June 15 – August 30, 2020.
An expansive warmth floods the seams of The Hall, enveloping the viewer as they hop between the sinuous celadon lines of Mandy El-Sayegh over to the nuanced topography of Gabriel Hartley. Brought together around considerations of landscape – those expanses of land that nourish the soul and fill the chest – are Mark Corfield-Moore (b. 1988, Thailand), Mandy El-Sayegh (b. 1985, Malaysia), Gabriela Giroletti (b. 1982, Brazil), Gabriel Hartley (b. 1981, United Kingdom), Gerhard Marx (b. 1976, South Africa) and Makoto Ofune (b. 1977, Japan). Splintered across the vast, towering, open space each work acts as a punctuation, a moment of suspended contemplation that is met and enhanced by a new musical composition by Nico Muhly. Stepping into this virtual space, the cartographic collages by Gerhard Marx hint to navigation, the discovery of a place, populated by the anthropomorphic forms of Gabriela Giroletti and the vivacious tangerine hues of Mark Corfield-Moore. The sea, how it titters, toys and caresses the edges of land, are brought to the fore by Makoto Ofune, the traces left on sand as the waves retreat, evoked by Gabriel Hartley.
Stepping into The Place, an open circular room with a faintly rippling pool, we move into considerations of intimacy – those moments of domestic seclusion that fill us with a sense of comfort and safety. Echoing this sense are the works of Rade Petrasevic (b. 1982, Austria), Peter McDonald (b. 1873, Japan), Sinead Breslin (b. 1986, Ireland) and Helen McCusker (b. 1991, Ireland), each set in their own nook, the all met by a composition by James Layton performed by viola player Stephen Upshaw. An armchair setting in vivid red hues by Rade Petrasevic suggests an inner fire, while Sinead Breslin’s poolside environment echoes a sense of languorous repose under a glowing sun. Peter McDonald abstracts a table setting, the connection that is built around sitting for a meal, sharing it with another, the overlapping tones referencing a meeting of pluralistic personalities. Helen McCusker deconstructs the everyday, picking up items, details, scattering them on the canvas with a sense of lyrical whimsy.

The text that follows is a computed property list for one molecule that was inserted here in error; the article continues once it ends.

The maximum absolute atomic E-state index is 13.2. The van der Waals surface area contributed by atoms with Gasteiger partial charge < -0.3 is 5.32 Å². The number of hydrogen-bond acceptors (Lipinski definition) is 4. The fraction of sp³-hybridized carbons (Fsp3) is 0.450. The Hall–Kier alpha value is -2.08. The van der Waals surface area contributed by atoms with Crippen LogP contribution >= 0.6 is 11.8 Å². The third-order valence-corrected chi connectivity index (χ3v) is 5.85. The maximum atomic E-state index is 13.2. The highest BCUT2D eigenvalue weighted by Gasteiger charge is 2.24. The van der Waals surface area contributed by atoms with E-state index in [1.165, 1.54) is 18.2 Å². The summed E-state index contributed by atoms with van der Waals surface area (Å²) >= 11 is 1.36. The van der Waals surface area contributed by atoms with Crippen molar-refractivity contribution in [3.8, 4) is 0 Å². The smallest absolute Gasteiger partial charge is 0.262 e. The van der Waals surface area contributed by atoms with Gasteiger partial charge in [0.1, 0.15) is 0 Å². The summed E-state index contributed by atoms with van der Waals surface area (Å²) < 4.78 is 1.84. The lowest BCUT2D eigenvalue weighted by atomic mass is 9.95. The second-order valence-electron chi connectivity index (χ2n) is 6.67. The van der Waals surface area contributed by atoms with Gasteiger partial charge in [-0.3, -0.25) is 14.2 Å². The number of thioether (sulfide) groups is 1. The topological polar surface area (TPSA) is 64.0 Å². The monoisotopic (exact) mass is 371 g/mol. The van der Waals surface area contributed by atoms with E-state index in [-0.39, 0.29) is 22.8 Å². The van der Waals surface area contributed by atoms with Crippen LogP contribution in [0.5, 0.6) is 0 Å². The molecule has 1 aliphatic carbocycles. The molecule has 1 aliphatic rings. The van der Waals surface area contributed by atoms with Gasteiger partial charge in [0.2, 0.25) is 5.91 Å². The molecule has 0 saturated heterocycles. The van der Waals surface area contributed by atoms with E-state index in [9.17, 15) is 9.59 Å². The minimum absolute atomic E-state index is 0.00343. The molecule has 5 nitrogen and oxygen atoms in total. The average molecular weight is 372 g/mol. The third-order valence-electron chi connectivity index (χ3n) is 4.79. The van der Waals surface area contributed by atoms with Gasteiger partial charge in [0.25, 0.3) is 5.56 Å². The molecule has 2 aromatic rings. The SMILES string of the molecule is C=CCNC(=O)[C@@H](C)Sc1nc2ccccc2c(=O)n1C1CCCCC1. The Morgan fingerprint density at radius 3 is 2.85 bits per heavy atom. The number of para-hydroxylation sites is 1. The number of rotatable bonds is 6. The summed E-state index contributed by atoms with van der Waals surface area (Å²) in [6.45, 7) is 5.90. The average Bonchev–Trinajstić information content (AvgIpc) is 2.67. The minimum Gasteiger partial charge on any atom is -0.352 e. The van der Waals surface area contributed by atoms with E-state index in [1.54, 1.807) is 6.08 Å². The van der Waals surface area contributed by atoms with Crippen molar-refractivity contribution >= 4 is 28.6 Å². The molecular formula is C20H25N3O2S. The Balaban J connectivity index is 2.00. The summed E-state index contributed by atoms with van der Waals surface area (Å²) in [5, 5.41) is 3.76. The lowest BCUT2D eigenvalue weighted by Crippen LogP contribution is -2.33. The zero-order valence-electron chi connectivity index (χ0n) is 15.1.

In The Path, a lengthy corridor in a richer earthy grey, we encounter a moment of guided direction, a meditative sense of release, emotive catharsis, embedded in simple repetition. Exploring this journey of individual seriality are David Murphy (b. 1983, United Kingdom), Jack McConville (b. 1984, Scotland), Rafal Topolewski (b. 1983, Poland), Adia Wahid (b. 1971, Pakistan) and Dashiell Manley (b. 1983, United States), all met by a new composition by Alexander Mills. Systematic scratches at the canvas in mustard beige hues by David Murphy in a zig zag form echo the navigation of the hall, a painterly approach that differs from the delicate colourful abstractions by Jack McConville and the textured tonal patternings by Rafal Topolewski. In a mode of mathematical modulation, Adia Wahid traces the surface, the finesse of each line delineating beauty in the meticulous. At the end of The Path, by an opening that breaches out onto a space ‘beyond’, is Dashiell Manley, each pastel stroke layered in a freeform manner resembling an evolving cumulus.
AORA:I as such explores, through landscape, intimate space and meditative action, the cornerstones of tranquility – those pockets available in our environments, earthly or manmade, and within ourselves, to find a sense of calm.